Oak Cliff UMC has also learned that evangelism is a two-way transforming relationship. This is what Adeney calls reflexive evangelism. She points that evangelism needs to be both a reaching out and a receiving from others. This is particular relevant now days as the church is seen with reservation and suspicion. Many called Christians have used the Gospel for personal gain in an abusive and oppressive way that people in the world see the church as a hypocrite institution because too often the church has been a field for injury and division.
Unless the church is willing to listen and not just to preach, it will continue to be seen as a self-preserving institution and not as the community of healing and reconciliation that is based in grace-filled relationships, and it will not get too far in its evangelistic efforts. If the church truly learns to listen more than talking, it will become much more effective in reaching out to unchurch people that come from different experiences and that see the world, not black or white, but gray. Therefore, evangelism does not happen through or with a formula, but develops from an act of discernment of listening both God and people’s needs and stories.
This two-way transformation is one in which the mission of the church has a principal task to seek to reflect God’s loving concern for all people, for the principle of love requires that human beings be concerned not just to listen and to love God, but to listen and to love their neighbor. It is in this listening that the opportunity to share the Story of Jesus takes place. The struggles that the church currently faces in reaching out to new people are not for lack of professionalism, resources and strategies to reach out, but because it became self-focus and deaf. Any great idea, program, new tool, methods or strategies don’t have the power to truly evangelize. While these “tools” may be good and necessary to support ministries to certain extent, they can’t heal and reconcile people with God. Jesus’ Story does. His, is the Story of grace. Evangelism is not about converting non-Christians, but about becoming messengers of the Story, ambassadors of reconciliation and healing.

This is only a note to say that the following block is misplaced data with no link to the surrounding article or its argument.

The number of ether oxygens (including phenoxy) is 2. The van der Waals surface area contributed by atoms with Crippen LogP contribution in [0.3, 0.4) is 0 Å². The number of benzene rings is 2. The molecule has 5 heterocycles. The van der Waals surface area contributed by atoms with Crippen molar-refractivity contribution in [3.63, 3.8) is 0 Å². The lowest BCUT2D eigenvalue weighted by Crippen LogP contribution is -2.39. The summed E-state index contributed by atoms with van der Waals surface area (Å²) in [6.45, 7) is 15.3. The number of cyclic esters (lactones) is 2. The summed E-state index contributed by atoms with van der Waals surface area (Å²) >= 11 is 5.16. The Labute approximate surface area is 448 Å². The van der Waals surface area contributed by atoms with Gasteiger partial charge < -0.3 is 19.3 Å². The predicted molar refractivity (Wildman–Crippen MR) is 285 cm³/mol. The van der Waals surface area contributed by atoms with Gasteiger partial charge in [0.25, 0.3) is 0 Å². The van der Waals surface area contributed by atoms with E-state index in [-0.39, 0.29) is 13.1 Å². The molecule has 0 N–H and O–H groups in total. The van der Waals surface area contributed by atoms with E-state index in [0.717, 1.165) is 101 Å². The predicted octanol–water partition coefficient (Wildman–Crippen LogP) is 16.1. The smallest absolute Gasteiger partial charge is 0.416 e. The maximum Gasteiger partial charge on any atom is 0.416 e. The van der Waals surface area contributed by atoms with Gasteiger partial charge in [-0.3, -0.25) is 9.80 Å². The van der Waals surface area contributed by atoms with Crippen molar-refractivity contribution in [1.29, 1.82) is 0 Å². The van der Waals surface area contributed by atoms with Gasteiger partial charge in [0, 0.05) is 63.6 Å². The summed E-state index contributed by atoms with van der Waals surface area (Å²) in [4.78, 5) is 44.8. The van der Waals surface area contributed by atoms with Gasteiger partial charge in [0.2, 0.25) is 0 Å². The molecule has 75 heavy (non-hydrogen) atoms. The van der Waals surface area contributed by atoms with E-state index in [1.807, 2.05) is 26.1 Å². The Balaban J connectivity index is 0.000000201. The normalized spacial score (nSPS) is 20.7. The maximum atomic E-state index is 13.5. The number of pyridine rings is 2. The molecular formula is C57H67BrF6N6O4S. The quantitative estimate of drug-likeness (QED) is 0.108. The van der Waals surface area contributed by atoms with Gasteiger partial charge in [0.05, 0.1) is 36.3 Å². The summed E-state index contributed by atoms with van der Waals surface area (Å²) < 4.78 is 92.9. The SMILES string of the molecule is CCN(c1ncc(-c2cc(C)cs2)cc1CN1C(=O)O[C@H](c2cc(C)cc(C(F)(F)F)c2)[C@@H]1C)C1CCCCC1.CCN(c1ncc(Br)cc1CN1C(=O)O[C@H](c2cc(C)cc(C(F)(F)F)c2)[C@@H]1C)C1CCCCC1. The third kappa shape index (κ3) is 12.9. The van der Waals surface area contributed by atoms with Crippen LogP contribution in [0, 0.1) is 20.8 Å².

To evangelize is to let the Story do its work by the church becoming an “angel of good news.”
 Sara Miles, Jesus Freak: Feeding, Healing, Raising the Dead (San Francisco: Jossey-Bass, 2010), 2
 Elaine A. Heath, class notes: Evangelism and Ecclesial Practices.
 Elaine A. Heath, The Mystic Way of Evangelism: a Contemplative Vision for Christian Outreach (Grand Rapids, MI: Baker Academic, 2008), 132 “Numbers, buildings, revenue, honors, being called the Reverend Doctor, being known as the Tall Steeple Church…”
 Paul W. Chilcote and Laceye C. Warner, eds., The Study of Evangelism: Exploring a Missional Practice of the Church(Grand Rapids, Mich.: Wm. B. Eerdmans Publishing Company, 2008), 230
 Brian D. McLaren, A New Kind of Christianity: Ten Questions That Are Transforming the Faith, Reprint ed. (New York, NY: HarperOne, 2011), 139
 Recinos, Harold J., Good News from the Barrio. (WJK Press 2006) 102, 104
 Frost, Robert. The Death of the Hired Man, The Poetry of Robert Frost, ed. Edward C. Lathem, 38
 Paul W. Chilcote and Laceye C. Warner, eds., The Study of Evangelism: Exploring a Missional Practice of the Church(Grand Rapids, Mich.: Wm. B. Eerdmans Publishing Company, 2008), 28